Ozarks Fossil Hunting

Hiking in Northwest Arkansas is always satisfying. As the leaves fall and meadows of wildflowers die back, though, you might want to add an extra element to your hikes. Why not look for fossils?

In 2003, a team of students from the University of Arkansas found the largest fossil of a cephalopod (think octopus) on record while digging in a ditch along Interstate 540. It was the 2nd of its kind found in Fayetteville, joining a slightly smaller specimen that was unearthed forty years before. Just this year, a portion of a spine from a prehistoric shark was documented in a cave just south of Springfield, Missouri.

The mountain vistas of the Ozark Mountains may not make you think immediately of an ocean floor, but that’s exactly what much of our region was just over 300 million years ago. The rich limestone deposits and shale in these mountains are a result of ancient sea life living and dying in the seas of prehistoric Earth. For that reason, hiking through the mountains (or sitting on the banks of a river) provide an excellent opportunity to pick up a little memento in the shape of a fossilized creature such as an ammonite or chrinoid.

Paleontologists tell us that the Ozark Mountain plateau was what is called a “dome” under the surface of the ocean, a shallow area that was home to all manner of sea-living invertebrates. By contrast, the Ouchita Mountains were the bottom of a deep sea ocean, which is why it is not as littered with fossils as the Ozarks.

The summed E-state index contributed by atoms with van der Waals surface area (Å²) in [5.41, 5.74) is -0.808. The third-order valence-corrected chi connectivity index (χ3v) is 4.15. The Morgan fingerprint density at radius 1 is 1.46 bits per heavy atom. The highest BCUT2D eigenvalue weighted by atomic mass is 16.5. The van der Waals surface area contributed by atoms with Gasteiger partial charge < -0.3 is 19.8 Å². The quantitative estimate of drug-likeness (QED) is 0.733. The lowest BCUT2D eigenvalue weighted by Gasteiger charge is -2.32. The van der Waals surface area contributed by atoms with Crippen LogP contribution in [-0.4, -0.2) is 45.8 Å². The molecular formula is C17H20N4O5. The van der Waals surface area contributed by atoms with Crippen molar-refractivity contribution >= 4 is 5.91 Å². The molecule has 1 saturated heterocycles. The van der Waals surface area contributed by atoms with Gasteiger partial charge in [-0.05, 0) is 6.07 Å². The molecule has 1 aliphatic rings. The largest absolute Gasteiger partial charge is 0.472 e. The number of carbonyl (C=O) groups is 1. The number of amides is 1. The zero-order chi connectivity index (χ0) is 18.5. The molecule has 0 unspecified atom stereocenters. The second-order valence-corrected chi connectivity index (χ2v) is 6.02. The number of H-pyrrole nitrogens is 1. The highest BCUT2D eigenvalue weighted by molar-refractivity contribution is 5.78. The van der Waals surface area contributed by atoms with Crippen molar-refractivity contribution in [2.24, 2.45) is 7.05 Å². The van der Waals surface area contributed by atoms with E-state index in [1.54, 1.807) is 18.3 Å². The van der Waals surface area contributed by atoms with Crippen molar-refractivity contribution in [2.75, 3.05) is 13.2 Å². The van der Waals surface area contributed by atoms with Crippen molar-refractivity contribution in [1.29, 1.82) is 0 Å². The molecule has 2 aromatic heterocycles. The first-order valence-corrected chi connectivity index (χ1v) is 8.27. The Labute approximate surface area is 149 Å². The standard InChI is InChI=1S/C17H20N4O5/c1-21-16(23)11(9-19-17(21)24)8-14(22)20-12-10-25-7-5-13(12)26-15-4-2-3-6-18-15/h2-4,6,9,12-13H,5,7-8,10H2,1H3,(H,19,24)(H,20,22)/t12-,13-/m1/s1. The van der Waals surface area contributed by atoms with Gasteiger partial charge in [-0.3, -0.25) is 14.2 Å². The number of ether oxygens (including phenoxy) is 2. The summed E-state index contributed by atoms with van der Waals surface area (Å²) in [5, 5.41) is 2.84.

It’s easy enough to find fossils if you just know what to look for. Exposed limestone bluffs are a perfect spot to sit and scan your surroundings. Many chunks of limestone contain the little rings of chrinoid fossils – resembling stone replicas of rubber gaskets. If you’re lucky you might find a section of the rings still stuck together – the spine of the plant, in essence – and lying right on the ground, unattached to surrounding rock.

Ammonites are also fairly easy to recognize in the limestone, and you may find nautiloids, trilobites, and stromatolites as well. Check out the Arkansas Geological Survey’s poster to get a sense of what the common fossils look like.

Are you allowed to pick them up? On public land, invertebrate fossils may not be protected, but vertebrate fossils usually are. On private land, you just need the permission of the owner of the land.

If you can’t — or don’t care to — take the fossil as a souvenir, take a picture or a rubbing for your naturalist notebook.

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